age and investigating the pay gap are top of the government's future
agenda for improving the lives of women, it has been announced.
Speaking at the launch of Delivering for Women: Progress so far,
public health and commons minister for women, highlighted the key new
policy areas and outlined the government's achievements to date.
Baroness Jay said the new priorities illustrated the Women's Unit's
commitment to work at the heart of government, across departmental
boundaries, to tackle issues of concern to women. This is reinforced
by the unit's move to the cabinet office.
'We believe that in meeting the aspirations and concerns of
women in their own right we are also benefiting society as a whole.
We have delivered 18 achievements in 18 months and will be looking to
build on this success.
'Girls outperform boys all the way to their mid teens, but they
then fall behind and too many fail to reach their potential. We will
be looking at the challenges facing teenage girls: issues such as
dieting, smoking, alcohol and drug dependency, role models and low
self-esteem to discover why this is.
'For women to reach their full potential in adulthood they must
have self worth as teenagers.'
Baroness Jay added:
'For the first time we will be conducting a complete analysis of
research into women's incomes over a lifetime, giving us detailed
information to inform policies addressing longstanding problems such
as women's poverty in old age and the gender pay gap.'
Minister of state for the cabinet office, Lord Falconer, said:
'The new agenda for women shows a government-wide commitment to
take women's concerns into account in all our policies and plans.'
Announcing the launch of a nationwide consultation exercise,
Listening to Women, Tessa Jowell said:
'We need to listen, and continue to listen, to all women. This
will enable us to be sure that we know what women think so we can
reflect their concerns inside government.' As part of the Listening
to Women exercise, roadshows will be visiting eight regional centres
and there will also be a postcard campaign canvassing the views of
women whose views might not otherwise be heard.
Baroness Jay and Tessa Jowell also signalled their commitment to
continue work on existing policies including:
- Spreading family-friendly employment practices, for example through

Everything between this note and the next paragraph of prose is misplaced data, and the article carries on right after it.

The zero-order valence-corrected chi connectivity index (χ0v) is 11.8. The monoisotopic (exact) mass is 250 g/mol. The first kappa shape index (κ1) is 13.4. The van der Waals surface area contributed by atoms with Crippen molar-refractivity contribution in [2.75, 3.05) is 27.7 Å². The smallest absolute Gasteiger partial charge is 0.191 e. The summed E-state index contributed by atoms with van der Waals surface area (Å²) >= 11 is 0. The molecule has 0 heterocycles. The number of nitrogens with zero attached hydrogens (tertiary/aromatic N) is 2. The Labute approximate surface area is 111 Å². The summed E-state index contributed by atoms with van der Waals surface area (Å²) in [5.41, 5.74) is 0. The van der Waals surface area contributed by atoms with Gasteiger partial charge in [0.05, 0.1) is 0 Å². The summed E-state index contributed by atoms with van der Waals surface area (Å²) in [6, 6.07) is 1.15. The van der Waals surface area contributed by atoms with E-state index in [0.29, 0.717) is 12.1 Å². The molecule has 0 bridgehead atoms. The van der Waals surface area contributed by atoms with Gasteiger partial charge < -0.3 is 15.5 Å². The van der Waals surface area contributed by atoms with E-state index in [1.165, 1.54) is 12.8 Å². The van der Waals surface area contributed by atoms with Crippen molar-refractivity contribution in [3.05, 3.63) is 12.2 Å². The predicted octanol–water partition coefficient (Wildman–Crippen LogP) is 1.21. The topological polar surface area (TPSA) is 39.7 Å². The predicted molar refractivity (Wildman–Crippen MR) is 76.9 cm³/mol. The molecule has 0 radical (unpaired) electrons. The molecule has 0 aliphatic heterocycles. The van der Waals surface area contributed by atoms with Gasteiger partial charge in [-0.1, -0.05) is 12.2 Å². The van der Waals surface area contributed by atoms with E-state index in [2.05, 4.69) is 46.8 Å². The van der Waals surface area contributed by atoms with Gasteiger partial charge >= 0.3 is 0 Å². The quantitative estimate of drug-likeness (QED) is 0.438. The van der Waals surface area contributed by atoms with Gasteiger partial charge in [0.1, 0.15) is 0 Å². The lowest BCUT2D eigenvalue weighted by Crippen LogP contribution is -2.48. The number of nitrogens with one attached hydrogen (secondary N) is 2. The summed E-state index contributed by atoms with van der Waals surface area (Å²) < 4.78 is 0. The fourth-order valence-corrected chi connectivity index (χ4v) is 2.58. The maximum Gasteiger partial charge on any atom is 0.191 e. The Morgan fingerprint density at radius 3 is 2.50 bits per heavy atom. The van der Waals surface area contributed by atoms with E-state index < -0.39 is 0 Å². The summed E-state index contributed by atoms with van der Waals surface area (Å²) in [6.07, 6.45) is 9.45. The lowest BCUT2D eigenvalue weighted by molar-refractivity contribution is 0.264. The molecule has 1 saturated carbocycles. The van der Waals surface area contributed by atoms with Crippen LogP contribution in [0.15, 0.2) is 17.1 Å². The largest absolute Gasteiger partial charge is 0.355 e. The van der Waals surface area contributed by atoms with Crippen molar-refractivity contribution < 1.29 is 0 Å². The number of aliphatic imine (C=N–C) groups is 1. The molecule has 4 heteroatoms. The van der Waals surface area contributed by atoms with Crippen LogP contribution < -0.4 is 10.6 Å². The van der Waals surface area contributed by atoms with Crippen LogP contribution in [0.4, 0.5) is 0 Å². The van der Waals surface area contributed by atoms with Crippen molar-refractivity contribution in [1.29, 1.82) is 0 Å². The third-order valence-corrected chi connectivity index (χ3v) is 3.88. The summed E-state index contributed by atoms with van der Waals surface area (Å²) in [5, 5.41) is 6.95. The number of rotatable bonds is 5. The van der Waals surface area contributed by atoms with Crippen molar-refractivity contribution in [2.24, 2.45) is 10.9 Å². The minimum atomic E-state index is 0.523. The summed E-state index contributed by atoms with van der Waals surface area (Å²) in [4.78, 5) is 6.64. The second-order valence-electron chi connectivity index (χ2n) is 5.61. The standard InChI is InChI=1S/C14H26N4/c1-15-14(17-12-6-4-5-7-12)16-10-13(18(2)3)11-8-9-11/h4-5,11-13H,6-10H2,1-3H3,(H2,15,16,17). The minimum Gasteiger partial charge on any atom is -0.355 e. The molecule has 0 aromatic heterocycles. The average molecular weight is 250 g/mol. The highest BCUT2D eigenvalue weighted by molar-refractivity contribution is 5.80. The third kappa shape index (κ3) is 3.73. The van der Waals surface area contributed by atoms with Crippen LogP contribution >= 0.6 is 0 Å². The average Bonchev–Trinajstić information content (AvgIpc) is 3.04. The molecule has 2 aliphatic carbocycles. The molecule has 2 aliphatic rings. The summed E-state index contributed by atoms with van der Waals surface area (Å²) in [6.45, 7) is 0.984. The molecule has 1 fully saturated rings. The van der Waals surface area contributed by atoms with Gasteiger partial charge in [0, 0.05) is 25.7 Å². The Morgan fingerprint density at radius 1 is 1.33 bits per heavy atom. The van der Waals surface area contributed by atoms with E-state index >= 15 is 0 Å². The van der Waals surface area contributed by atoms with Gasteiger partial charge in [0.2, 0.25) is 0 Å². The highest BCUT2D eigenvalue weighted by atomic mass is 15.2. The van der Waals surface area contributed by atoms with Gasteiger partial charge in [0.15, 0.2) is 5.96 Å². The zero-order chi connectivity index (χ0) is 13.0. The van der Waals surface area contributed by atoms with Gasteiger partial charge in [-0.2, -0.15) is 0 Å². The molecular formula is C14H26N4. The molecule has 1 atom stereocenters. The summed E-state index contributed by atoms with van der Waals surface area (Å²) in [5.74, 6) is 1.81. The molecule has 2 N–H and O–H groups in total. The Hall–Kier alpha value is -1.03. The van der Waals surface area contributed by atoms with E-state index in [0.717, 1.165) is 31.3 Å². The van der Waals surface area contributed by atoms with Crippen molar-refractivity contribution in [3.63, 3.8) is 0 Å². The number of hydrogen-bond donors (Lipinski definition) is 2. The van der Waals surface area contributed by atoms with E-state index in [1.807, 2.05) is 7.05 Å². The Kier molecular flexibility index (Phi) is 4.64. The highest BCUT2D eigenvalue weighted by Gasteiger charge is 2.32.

the Fairness at Work legislative package, which includes the working
time directive and working in sectors where women form the majority
of employees, like the NHS and retail.
- The publication of a document in the spring setting out the
government's approach to the protection and safety of women,
highlighting good practice, the benefits of inter-agency working, and
setting out a programme of practical measures to achieve this.
- Building on 18 achievements in 18 months. The achievements to date
include the first ever National Childcare Strategy; a Family Friendly
working package; increase in child benefit and legislation allowing
pensions to be shared on divorce.
1. Delivering for Women: Progress so far is a report charting what
has been achieved since the Women's Unit was established eighteen
months ago. The document also fulfils the government's obligation to
report regularly to the UN under the Beijing Platform for Action.
2. The Listening to Women roadshows will be visiting Newcastle,
Manchester, Leeds, Birmingham, Reading, Bristol, Nottingham and
Norwich over the coming months, in addition to a conference of
Women's Organisations to mark International Women's Day on 8 March
1999. How this might be taken forward in Scotland, Northern Ireland
and Wales is being discussed.
3. The postcard campaign is part of the Listening to Women
initiative. Prepaid postcards will be available through GPs'
surgeries, libraries, citizens advice bureaux and in mass circulation
women's magazines so women can let the government know their views.
4. The Women's Unit website address is www.women-unit.gov.uk